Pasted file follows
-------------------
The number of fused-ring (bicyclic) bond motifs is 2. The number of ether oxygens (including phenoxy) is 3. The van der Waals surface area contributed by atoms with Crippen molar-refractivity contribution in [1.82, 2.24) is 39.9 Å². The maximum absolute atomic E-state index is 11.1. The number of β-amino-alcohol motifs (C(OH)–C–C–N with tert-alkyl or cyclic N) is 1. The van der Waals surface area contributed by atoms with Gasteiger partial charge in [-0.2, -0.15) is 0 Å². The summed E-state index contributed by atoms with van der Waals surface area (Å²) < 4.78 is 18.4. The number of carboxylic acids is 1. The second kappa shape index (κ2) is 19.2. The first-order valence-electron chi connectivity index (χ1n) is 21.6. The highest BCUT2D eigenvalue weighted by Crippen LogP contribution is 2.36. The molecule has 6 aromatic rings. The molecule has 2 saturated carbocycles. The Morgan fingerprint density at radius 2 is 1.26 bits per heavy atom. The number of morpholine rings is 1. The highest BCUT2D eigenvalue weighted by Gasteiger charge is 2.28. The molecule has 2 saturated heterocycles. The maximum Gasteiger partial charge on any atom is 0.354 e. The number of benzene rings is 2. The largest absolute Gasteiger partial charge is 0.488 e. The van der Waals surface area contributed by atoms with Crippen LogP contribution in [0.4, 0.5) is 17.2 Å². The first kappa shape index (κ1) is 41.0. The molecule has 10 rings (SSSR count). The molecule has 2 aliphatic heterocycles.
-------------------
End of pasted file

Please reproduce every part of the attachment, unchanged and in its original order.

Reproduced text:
The number of fused-ring (bicyclic) bond motifs is 2. The number of ether oxygens (including phenoxy) is 3. The van der Waals surface area contributed by atoms with Crippen molar-refractivity contribution in [1.82, 2.24) is 39.9 Å². The maximum absolute atomic E-state index is 11.1. The number of β-amino-alcohol motifs (C(OH)–C–C–N with tert-alkyl or cyclic N) is 1. The van der Waals surface area contributed by atoms with Gasteiger partial charge in [-0.2, -0.15) is 0 Å². The summed E-state index contributed by atoms with van der Waals surface area (Å²) < 4.78 is 18.4. The number of carboxylic acids is 1. The second kappa shape index (κ2) is 19.2. The first-order valence-electron chi connectivity index (χ1n) is 21.6. The highest BCUT2D eigenvalue weighted by Crippen LogP contribution is 2.36. The molecule has 6 aromatic rings. The molecule has 2 saturated carbocycles. The Morgan fingerprint density at radius 2 is 1.26 bits per heavy atom. The number of morpholine rings is 1. The highest BCUT2D eigenvalue weighted by Gasteiger charge is 2.28. The molecule has 2 saturated heterocycles. The maximum Gasteiger partial charge on any atom is 0.354 e. The number of benzene rings is 2. The largest absolute Gasteiger partial charge is 0.488 e. The van der Waals surface area contributed by atoms with Crippen LogP contribution in [0.4, 0.5) is 17.2 Å². The first kappa shape index (κ1) is 41.0. The molecule has 10 rings (SSSR count). The molecule has 2 aliphatic heterocycles.